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Mission Blog: September 27, 2009
A Special Place, A Humbling Place

By Hi'ilei Kawelo

Today we arrived at Kapou (Lisianski Island/ Neva Shoal). We were greeted by Kanehekili (Kane of Thunder ) and Kanekauilanuimakehaikalani (Kane of Lightning). My thoughts are all over the place. I've seen Nihoa, I've seen Mokumanamana (Necker Island), then on to Onu Nui and Onu Iki (Gardner Pinnacles), we left Ka Moku o Kamohoali'i (Maro Reef) yesterday after spending the last four days there and we find ourselves now at Kapou.

Frosting on Puhahonu.

(Photo: Hi'ilei Kawelo)

Every place we visit is so very different from one another. What is my function? A question that runs through my head always, but much more often in this place. I'm fortunate this year to have along with me my dad; who gets to experience this place with their father? My function is to maintain our ancestral connections/ reconnect with this place, Papahanaumokuakea, the Kupuna Islands, whatever name you choose to call these atolls, shoals, islands, reefs, this place is a place of our kupuna.

Opihi Photo Quad.

(Photo: Hi'ilei Kawelo)

Our team is called the Traditional Ecological Knowledge Team. We consist of myself and my dad (Hi'ilei and Gabby Kawelo), Nakoa Goo, and the Opihi Team (Chris Bird and Matt Ramsey). A day for us is a day of sub-surface marine and intertidal observations. Of interest to me is the ecological balance that occurs in the Monument. These waters provide us a look into the past. What were our kai resources like in our Main Hawaiian Islands, i ka wa kahiko, and what sould they be like?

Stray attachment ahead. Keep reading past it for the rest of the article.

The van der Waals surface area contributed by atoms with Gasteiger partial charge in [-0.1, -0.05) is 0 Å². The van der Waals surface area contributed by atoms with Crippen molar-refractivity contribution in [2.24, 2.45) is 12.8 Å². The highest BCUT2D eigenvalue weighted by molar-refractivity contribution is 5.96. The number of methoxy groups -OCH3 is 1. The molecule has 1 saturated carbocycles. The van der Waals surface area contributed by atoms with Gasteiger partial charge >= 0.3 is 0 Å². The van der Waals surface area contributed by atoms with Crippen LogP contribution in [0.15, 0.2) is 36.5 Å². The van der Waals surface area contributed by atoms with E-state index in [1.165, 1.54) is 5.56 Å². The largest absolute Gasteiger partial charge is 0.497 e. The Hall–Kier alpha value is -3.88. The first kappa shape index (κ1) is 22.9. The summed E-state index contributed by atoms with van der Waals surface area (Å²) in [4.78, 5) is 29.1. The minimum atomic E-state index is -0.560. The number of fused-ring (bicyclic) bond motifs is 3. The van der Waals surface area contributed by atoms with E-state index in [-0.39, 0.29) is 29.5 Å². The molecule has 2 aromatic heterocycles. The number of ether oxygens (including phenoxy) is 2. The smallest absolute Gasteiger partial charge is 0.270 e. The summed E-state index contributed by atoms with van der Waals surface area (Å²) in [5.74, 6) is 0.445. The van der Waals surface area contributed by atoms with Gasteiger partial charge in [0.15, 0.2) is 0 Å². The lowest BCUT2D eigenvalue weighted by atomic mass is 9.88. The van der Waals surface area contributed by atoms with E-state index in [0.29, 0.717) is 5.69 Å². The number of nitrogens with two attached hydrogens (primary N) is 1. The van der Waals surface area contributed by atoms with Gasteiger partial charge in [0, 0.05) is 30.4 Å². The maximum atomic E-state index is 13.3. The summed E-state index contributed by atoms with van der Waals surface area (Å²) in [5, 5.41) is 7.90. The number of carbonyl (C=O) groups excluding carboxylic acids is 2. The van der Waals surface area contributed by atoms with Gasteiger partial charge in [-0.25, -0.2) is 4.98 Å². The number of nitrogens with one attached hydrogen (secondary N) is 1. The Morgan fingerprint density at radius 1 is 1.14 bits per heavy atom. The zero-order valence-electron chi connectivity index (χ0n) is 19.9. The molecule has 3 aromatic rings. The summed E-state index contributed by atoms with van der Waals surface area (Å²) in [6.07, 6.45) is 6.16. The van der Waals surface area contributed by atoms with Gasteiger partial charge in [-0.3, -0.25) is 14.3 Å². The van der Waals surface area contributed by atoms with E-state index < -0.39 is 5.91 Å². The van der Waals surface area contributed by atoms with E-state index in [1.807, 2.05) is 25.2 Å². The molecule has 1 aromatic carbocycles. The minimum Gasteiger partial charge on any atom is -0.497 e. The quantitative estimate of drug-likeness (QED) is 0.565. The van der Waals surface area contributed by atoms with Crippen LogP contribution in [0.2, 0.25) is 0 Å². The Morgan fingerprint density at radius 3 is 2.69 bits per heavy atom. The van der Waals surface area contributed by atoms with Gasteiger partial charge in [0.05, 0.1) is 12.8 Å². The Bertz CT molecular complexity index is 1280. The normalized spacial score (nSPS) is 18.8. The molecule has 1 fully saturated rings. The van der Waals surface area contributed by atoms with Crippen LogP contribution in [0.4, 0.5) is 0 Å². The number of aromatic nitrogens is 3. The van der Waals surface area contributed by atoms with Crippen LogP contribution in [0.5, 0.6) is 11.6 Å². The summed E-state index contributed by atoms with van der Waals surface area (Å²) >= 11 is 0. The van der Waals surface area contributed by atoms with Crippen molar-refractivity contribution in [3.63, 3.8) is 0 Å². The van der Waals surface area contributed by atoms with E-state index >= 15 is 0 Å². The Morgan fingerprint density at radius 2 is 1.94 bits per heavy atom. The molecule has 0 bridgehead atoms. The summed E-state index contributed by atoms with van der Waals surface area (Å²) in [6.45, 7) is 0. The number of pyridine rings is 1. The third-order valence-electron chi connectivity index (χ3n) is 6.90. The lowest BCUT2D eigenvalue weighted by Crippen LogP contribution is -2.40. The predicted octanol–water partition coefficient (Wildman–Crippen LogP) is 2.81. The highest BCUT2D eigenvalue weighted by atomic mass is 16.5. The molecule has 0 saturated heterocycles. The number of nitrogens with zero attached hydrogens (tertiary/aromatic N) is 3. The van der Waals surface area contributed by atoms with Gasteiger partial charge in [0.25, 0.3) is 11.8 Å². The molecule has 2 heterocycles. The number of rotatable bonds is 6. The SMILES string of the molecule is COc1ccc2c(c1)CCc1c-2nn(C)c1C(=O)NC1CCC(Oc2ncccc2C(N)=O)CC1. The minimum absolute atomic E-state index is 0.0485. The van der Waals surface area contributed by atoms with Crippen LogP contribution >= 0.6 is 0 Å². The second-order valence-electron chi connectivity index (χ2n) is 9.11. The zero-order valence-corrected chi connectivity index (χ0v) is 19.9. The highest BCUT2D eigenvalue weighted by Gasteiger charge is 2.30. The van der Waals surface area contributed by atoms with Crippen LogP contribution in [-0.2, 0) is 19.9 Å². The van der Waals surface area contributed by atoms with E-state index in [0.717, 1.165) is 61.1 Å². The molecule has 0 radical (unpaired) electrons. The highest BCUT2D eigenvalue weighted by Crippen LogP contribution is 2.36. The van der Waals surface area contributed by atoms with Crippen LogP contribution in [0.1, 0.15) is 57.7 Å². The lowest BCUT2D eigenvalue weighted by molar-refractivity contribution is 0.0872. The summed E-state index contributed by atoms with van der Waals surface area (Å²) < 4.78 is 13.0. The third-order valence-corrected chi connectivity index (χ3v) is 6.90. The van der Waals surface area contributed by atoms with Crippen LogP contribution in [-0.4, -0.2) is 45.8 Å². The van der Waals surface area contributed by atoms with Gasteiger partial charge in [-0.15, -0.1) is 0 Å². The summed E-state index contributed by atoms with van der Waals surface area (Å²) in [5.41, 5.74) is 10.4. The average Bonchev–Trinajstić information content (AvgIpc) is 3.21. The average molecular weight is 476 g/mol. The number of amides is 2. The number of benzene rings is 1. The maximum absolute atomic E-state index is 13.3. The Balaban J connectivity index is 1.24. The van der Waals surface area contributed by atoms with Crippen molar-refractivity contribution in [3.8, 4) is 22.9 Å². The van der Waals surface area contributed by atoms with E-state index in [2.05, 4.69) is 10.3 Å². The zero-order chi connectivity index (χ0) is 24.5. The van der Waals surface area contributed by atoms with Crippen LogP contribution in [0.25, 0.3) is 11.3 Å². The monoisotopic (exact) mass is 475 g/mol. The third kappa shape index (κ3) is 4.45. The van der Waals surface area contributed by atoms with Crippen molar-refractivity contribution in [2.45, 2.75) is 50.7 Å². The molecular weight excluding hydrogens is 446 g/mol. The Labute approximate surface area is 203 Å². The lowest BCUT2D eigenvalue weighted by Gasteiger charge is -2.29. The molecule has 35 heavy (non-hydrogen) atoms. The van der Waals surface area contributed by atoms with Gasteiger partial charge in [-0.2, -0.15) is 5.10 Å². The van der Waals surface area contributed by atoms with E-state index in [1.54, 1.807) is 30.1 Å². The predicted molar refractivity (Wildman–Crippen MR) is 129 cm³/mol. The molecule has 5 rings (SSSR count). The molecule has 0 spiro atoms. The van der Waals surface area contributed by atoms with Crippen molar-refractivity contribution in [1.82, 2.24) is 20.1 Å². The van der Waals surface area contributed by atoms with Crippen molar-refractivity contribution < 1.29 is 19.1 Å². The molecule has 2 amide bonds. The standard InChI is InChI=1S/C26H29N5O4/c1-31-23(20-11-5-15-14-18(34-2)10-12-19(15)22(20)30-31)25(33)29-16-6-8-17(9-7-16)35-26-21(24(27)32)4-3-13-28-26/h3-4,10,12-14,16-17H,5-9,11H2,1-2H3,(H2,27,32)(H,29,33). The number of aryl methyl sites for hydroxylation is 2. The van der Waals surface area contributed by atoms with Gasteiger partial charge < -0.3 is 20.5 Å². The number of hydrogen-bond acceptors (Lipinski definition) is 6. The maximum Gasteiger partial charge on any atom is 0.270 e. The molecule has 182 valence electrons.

A common theme that occurs here is that this place that deserves a great deal of respect. This is a place of many unknowns, a place where we are not incharge, but mere visitors. We take what is given in the way of 'ike and no more.

Opihi Photo Quad.

(Photo: Hi'ilei Kawelo)

On Nihoa, Mokumanamana and Gardner Pinnacles, we primarily assisted the 'Opihi Team monitor 'opihi, but were able to get in the water at both Mokumanamana and Gardner. What we observed there was deep water where predatory fish such as Ulua, Uku, Kamaunu, Kawakawa, Kahala and sharks reign supreme. Our experience at Ka Moku o Kamohoali'i (Maro) was an excersize of respect for us, three out of our four days were spent on the ship. I think the name for the submerged reef speaks for itself... but we did get in the water on the first day. Now we're at Kapou and just returned from a short 2 hour snorkel. The visibility was not that great, about 10 ft. or so, but we were in the shallow reef area, so it wasn't too bad. We saw the normal stuff, Enenue, Manini, Pualu, Maiko, Hou, Ulua, 'Omilu, 'Ula, Hinalea, etc., all the while being followed by a rather curious Monk Seal. Dad was down looking under the ledges for 'Ula, I followed, but as I was surfacing, I turned my face to the right and found myseld face to face with the Monk Seal. That was the closest I've ever been to a Monk Seal, I was completely startled. What I gathered from this event was that we were doing the exact same thing that the Monk Seal was doing, looking for food.

This place is a special place a humbling place.

 

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